Somatization disorder is characterized by multiple physical complaints (eg, pain; GI, sexual, and neurologic symptoms) over several years that cannot be explained fully by a physical disorder. Symptoms usually begin before age 30 and are not intentionally produced or feigned. Diagnosis is based on history after excluding physical disorders. Treatment focuses on establishing a consistent, supportive physician-patient relationship that avoids exposing the patient to unnecessary diagnostic testing and therapies.
Somatization disorder is often familial, although the etiology is unknown. Somatization disorder occurs more often in women. Male relatives of affected women have an increased risk of antisocial personality and substance-related disorders.
Symptoms and Signs
Recurring and multiple physical complaints usually begin before age 30. Severity may fluctuate, but symptoms persist for at least several years. Complete symptom relief for any extended period is rare. Some people become more overtly depressed.
Any body part may be affected, and specific symptoms and their frequency vary among cultures. In the US, typical symptoms include headache, nausea and vomiting, bloating, abdominal pain, diarrhea or constipation, dysuria, dysmenorrhea, dyspareunia, and loss of sexual desire. Men frequently complain of erectile or ejaculatory dysfunction. Neurologic symptoms are also present. Anxiety and depression may occur. Typically, patients are dramatic and emotional when recounting their symptoms, often referring to them as “unbearable,” “beyond description,” or “the worst imaginable.”
Patients may become dependent on others, demanding help and emotional support and becoming angry when they feel their needs are not met. They may also threaten or attempt suicide. Often dissatisfied with their medical care, they typically go from one physician to another or seek treatment from several physicians concurrently.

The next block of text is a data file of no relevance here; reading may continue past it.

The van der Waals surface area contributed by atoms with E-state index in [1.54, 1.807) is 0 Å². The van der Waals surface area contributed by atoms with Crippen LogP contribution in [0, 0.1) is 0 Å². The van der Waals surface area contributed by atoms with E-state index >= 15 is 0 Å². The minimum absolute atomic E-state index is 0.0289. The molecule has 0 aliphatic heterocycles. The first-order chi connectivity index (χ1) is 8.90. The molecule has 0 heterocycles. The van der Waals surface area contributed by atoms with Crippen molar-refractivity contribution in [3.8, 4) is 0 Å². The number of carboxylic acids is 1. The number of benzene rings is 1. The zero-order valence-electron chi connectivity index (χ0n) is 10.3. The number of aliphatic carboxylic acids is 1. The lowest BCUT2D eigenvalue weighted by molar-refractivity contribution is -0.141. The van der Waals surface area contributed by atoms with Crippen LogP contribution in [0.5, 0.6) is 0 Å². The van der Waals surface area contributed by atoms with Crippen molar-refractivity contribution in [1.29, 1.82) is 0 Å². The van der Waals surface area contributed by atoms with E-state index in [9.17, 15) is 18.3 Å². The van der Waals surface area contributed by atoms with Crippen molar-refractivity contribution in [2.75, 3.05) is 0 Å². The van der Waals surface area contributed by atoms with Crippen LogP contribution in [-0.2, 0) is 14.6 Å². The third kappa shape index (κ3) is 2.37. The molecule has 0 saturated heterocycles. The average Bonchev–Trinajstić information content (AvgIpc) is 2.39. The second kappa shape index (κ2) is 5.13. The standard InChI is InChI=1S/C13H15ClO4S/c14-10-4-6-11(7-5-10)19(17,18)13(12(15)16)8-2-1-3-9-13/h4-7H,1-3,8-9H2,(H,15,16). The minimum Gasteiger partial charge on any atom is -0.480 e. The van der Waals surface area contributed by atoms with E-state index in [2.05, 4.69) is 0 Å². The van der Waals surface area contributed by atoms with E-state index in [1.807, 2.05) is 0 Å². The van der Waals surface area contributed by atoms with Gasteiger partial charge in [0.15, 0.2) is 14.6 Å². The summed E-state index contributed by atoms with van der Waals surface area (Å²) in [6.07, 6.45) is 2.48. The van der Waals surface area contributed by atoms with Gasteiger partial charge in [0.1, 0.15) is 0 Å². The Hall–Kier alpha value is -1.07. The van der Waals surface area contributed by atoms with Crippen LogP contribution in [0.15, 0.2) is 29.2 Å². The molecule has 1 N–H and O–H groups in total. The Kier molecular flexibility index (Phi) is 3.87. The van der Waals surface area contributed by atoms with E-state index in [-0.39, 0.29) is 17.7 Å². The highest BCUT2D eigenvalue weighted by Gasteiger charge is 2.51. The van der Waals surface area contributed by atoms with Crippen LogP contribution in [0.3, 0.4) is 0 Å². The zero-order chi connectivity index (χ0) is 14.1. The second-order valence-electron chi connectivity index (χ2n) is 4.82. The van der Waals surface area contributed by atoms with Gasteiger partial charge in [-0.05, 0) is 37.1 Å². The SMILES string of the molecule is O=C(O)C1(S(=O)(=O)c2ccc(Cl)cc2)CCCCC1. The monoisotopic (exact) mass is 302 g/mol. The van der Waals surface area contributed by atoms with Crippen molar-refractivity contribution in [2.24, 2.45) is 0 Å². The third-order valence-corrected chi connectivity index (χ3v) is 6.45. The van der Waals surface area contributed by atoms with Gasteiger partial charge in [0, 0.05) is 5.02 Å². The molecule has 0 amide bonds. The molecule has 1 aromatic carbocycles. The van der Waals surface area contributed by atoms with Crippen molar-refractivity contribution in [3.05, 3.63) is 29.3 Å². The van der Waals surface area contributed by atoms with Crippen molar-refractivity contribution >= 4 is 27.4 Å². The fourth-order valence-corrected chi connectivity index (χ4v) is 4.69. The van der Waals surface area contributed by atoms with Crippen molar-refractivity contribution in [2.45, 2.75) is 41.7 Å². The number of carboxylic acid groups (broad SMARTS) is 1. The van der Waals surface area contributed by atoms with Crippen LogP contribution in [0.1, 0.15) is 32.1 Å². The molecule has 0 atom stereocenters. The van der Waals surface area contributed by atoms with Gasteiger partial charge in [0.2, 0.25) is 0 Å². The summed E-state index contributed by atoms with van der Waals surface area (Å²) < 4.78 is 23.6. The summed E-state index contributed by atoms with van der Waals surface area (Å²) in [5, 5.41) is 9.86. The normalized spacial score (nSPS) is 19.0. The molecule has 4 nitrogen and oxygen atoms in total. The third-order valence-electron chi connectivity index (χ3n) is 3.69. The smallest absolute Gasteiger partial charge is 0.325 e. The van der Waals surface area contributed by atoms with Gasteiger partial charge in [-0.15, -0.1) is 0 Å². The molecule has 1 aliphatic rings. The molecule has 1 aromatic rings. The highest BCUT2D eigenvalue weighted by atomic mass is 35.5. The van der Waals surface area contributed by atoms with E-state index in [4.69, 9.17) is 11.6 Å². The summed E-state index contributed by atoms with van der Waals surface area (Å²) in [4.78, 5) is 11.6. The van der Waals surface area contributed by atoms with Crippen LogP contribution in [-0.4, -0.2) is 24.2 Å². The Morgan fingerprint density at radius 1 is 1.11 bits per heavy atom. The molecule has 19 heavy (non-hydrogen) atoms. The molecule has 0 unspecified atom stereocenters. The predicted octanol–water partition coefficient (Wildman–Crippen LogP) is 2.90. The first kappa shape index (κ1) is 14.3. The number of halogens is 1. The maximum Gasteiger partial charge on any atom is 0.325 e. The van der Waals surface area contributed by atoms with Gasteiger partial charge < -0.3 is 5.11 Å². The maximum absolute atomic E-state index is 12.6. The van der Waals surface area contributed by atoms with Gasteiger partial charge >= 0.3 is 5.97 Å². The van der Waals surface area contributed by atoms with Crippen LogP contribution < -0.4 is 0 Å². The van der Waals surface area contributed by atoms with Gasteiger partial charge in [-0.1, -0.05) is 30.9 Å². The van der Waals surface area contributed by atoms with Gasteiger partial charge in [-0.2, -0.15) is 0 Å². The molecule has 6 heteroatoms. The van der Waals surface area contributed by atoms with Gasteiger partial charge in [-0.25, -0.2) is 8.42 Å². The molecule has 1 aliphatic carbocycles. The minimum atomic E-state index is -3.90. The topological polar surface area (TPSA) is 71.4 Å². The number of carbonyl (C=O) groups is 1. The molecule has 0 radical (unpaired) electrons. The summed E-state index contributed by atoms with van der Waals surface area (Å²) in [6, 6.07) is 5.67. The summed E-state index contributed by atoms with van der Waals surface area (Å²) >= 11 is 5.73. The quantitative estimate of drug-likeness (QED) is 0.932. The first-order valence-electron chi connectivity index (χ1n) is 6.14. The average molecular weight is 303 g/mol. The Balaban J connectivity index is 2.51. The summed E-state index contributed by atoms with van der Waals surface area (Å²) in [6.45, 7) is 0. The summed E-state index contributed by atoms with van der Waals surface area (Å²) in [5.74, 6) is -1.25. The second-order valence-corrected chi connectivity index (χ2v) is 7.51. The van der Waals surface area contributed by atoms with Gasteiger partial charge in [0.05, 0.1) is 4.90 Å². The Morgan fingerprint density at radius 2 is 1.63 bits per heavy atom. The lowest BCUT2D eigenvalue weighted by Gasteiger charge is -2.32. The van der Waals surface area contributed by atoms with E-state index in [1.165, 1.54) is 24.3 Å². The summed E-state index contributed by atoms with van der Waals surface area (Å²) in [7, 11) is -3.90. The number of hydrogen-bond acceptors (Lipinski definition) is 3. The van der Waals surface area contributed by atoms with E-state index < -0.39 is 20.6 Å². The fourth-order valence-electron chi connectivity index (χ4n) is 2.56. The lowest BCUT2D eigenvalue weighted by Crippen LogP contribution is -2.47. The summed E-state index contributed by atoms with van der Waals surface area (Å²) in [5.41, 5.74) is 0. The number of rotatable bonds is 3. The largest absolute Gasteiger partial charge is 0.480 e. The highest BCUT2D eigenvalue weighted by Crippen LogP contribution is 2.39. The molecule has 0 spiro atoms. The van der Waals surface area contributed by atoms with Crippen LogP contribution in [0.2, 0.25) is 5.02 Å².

The intensity and persistence of symptoms may reflect a strong desire to be cared for. Symptoms may help patients avoid responsibilities but may also prevent pleasure and act as punishment, suggesting underlying feelings of unworthiness and guilt.
Patients are unaware of their underlying mental problem and believe that they have physical ailments, so they pressure physicians for tests and treatments. Physicians usually do many examinations and tests to eliminate a physical disorder as the cause. Because such patients may develop concurrent physical disorders, appropriate examinations and tests should also be done when symptoms change significantly or when objective signs develop. Patients, even those who have a satisfactory relationship with a primary physician, are commonly referred to a psychiatrist.
Specific diagnostic criteria include the following:
The diagnosis is supported by the dramatic nature of the complaints and the patient's sometimes exhibitionistic, dependent, and suicidal behavior. Somatization disorder is distinguished from generalized anxiety disorder, conversion disorder, and major depression by the predominance, multiplicity, and persistence of physical symptoms.
Patients who do not meet the above diagnostic criteria for somatization disorder but who have ≥ 6 mo of ≥ 1 or more physical complaints that are not fully explained by a physical disorder or another mental disorder and who have clinically significant distress or impairment in functioning, are said to have undifferentiated somatoform disorder.
Treatment is usually difficult. Drug treatment of concurrent mental disorders (eg, depression) may help. Psychotherapy, particularly cognitive-behavioral therapy, may also help. Patients benefit from having a supportive relationship with a primary care physician, who coordinates all of their health care, offers symptomatic relief, sees them regularly, and protects them from unnecessary tests and procedures.
Last full review/revision June 2008 by Katharine A. Phillips, MD